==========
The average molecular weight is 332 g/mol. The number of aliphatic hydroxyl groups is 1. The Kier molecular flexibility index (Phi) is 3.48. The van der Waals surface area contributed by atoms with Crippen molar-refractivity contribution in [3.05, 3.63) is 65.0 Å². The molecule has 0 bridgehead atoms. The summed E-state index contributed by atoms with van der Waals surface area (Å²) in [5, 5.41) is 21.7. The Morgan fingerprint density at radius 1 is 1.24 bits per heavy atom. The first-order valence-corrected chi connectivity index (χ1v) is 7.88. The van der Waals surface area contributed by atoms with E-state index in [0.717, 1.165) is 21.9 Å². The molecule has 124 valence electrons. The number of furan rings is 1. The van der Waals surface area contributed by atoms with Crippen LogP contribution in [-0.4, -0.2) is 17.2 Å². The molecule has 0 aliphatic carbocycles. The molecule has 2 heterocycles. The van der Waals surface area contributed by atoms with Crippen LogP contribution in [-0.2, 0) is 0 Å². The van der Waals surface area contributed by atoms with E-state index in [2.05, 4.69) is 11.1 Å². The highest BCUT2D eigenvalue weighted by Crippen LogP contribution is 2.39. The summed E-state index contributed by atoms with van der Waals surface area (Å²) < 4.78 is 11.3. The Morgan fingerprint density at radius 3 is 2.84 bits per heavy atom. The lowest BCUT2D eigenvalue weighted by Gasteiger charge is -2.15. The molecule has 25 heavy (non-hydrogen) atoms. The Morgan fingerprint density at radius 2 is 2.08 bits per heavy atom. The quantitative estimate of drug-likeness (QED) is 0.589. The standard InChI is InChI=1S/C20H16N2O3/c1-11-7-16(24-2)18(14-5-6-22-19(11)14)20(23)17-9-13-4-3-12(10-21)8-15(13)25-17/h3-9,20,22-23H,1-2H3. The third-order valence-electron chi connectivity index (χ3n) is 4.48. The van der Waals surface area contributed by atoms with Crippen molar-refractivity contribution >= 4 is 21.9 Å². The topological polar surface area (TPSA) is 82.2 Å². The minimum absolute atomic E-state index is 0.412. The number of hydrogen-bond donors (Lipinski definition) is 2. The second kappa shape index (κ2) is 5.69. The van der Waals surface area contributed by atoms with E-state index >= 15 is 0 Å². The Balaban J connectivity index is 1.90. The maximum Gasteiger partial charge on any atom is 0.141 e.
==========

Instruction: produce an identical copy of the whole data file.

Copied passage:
The average molecular weight is 332 g/mol. The number of aliphatic hydroxyl groups is 1. The Kier molecular flexibility index (Phi) is 3.48. The van der Waals surface area contributed by atoms with Crippen molar-refractivity contribution in [3.05, 3.63) is 65.0 Å². The molecule has 0 bridgehead atoms. The summed E-state index contributed by atoms with van der Waals surface area (Å²) in [5, 5.41) is 21.7. The Morgan fingerprint density at radius 1 is 1.24 bits per heavy atom. The first-order valence-corrected chi connectivity index (χ1v) is 7.88. The van der Waals surface area contributed by atoms with E-state index in [0.717, 1.165) is 21.9 Å². The molecule has 124 valence electrons. The number of furan rings is 1. The van der Waals surface area contributed by atoms with Crippen LogP contribution in [-0.4, -0.2) is 17.2 Å². The molecule has 0 aliphatic carbocycles. The molecule has 2 heterocycles. The van der Waals surface area contributed by atoms with Crippen LogP contribution in [-0.2, 0) is 0 Å². The van der Waals surface area contributed by atoms with E-state index in [2.05, 4.69) is 11.1 Å². The highest BCUT2D eigenvalue weighted by Crippen LogP contribution is 2.39. The summed E-state index contributed by atoms with van der Waals surface area (Å²) < 4.78 is 11.3. The Morgan fingerprint density at radius 3 is 2.84 bits per heavy atom. The lowest BCUT2D eigenvalue weighted by Gasteiger charge is -2.15. The molecule has 25 heavy (non-hydrogen) atoms. The Morgan fingerprint density at radius 2 is 2.08 bits per heavy atom. The quantitative estimate of drug-likeness (QED) is 0.589. The standard InChI is InChI=1S/C20H16N2O3/c1-11-7-16(24-2)18(14-5-6-22-19(11)14)20(23)17-9-13-4-3-12(10-21)8-15(13)25-17/h3-9,20,22-23H,1-2H3. The third-order valence-electron chi connectivity index (χ3n) is 4.48. The van der Waals surface area contributed by atoms with Crippen molar-refractivity contribution >= 4 is 21.9 Å². The topological polar surface area (TPSA) is 82.2 Å². The minimum absolute atomic E-state index is 0.412. The number of hydrogen-bond donors (Lipinski definition) is 2. The second kappa shape index (κ2) is 5.69. The van der Waals surface area contributed by atoms with E-state index >= 15 is 0 Å². The Balaban J connectivity index is 1.90. The maximum Gasteiger partial charge on any atom is 0.141 e.